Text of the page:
But Luca says the big chains should not be comforted by the findings. Indeed, he believes the data suggests that local eateries are starting to siphon off customers from the "Big Boys." Why? The Applebee's and the T.G.I. Friday's of the world have been safe bets for diners because their fare is of an expected quality and their menu well-known—thanks in part to big-budget advertising behind the chains. But review sites are leveling the playing field by allowing consumers to learn as much about independent restaurants as they know about the chains. "This is one reason why consumer demand is shifting from chain to independent restaurants in the period following the introduction of Yelp," Luca writes.
Where's the beef?
The more difficult question to answer is whether the public's reviews are reliable measures of a restaurant's actual quality. Restaurant owners routinely grouse about being held hostage to their Yelp ratings, accusing other restaurants of gaming the system by stacking reviews by friends and family, or simply falling prey to a popularity contest by uninformed palates.
"Given the evidence, I don't think many people would dispute Yelp's influence," says Luca. "The question is, is this a good thing or a bad thing? If the ratings are capturing real quality, then that's a force for good. To the extent that there is gaming or nonrepresentative views, that's a problem. The onus is on the review industry to change that."
"If the ratings are capturing real quality, then that's a force for good"
Luca has been following up his initial research to determine how review sites can do just that. He notes that consistency of reviews were weakest when there were a low number—supporting the criticism by those restaurants that blame Yelp for killing business with a couple of bad reviews. "Some of the complaints I hear are from restaurant owners in small towns who get one or two reviews—it has an outsized influence on your business. It can be hard for them to wait for more reviews. Once you start getting 20 or 30 reviews, the variance goes down," says Luca. The flip side, of course, is that most small restaurants in smaller communities wouldn't get reviews to begin with if it weren't for the review sites, and for every eatery that suffers under the weight of a bad review there are presumably others boosted by positive reviews.
Luca applauds features on Yelp that try to improve content quality, such as requiring reviewers to create publicly available profiles, and identifying some as "elite reviewers" based on their number of reviews, so users can give them extra weight. Holding users accountable with social networking tools makes Yelp stronger than similar sites like TripAdvisor, which doesn't have such accountability. On the other hand, Luca approves of the more extensive options that TripAdvisor provides for sorting and categorizing reviews of hotels—for example, business travelers can find reviews written by other road warriors, who are likely to have similar requirements.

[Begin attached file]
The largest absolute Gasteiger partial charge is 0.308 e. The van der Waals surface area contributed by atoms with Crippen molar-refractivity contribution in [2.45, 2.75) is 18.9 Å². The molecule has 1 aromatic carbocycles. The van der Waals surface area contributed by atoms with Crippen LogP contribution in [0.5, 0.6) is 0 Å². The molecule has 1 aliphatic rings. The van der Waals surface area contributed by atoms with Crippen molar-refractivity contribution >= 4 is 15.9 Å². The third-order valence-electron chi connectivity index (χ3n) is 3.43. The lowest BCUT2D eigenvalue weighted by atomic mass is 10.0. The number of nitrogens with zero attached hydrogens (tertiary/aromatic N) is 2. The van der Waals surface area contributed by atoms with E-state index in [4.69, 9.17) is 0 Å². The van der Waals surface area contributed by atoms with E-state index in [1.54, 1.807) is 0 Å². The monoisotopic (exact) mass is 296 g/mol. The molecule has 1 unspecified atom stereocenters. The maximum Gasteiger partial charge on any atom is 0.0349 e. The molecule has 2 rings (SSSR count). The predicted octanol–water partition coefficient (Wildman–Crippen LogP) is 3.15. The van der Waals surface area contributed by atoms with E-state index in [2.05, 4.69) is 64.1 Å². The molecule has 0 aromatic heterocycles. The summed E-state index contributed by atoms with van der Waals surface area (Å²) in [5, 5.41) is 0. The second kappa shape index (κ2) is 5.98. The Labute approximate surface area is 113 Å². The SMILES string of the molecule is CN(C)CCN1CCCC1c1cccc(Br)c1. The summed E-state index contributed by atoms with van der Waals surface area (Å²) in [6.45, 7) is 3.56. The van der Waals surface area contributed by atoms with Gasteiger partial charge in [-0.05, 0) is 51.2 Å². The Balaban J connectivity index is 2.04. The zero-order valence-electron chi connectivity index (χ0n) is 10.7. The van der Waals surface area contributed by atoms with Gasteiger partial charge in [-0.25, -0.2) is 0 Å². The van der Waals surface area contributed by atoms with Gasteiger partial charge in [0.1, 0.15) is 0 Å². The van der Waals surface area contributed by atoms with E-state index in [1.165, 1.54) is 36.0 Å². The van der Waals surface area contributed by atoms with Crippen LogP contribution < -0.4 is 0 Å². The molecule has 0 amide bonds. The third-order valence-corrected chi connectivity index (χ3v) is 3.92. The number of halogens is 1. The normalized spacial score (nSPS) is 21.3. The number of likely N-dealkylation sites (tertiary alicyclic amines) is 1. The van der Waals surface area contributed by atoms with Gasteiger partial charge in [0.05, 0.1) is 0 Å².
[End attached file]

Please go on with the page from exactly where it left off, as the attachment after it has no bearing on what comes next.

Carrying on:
"The ability to quickly find reviews from people with similar tastes is one potential area of improvement for review systems," says Luca. "At this point, there is no single site that has mastered it all."
But even as consumer reviews influence more and more purchase decisions, websites must be concerned with the larger picture of all the factors that create trust between them and their users. "Reviews are one piece of the reputation puzzle, but a comprehensive reputation system must do more to facilitate trust by incorporating other types of information as well. For example, Yelp could include other publicly available information about restaurants."
Expanding on this research, Luca is working with HBS Assistant Professor Benjamin Edelman to put a framework around reputation-building in online marketplaces. They are currently finishing work on a case study about Airbnb, where anyone can offer a room in their house or an apartment for short-term rentals.
"Compared to restaurant choice, people are taking a big risk when deciding to rent their apartment to a total stranger or to stay in a stranger's house," Luca says. Because of this, Airbnb offers not only a review system but also insurance to pay for incidents resulting from unreliable guests, authentication to make sure that guests and hosts are who they say they are, and a screening process to give market participants the ability to decide when and when not to do business with each other.
"The right mix of these tools is very context-specific, and this case helps to highlight some of the challenges to building a robust reputation system," Luca says.
As it becomes more de rigueur for consumers to use website reviews and other information to make important decisions—from where we are going to vacation to who will treat us when we're sick—it's all the more critical that businesses provide consumers with enough quantitative and qualitative information to ease their decision making.
And that has Luca thinking. "How can we extend this to other industries, and how can we better design these sites?" says Luca. "It really comes down to what types of truths we want to find in each site and what we can do to ensure reviews are of a high quality."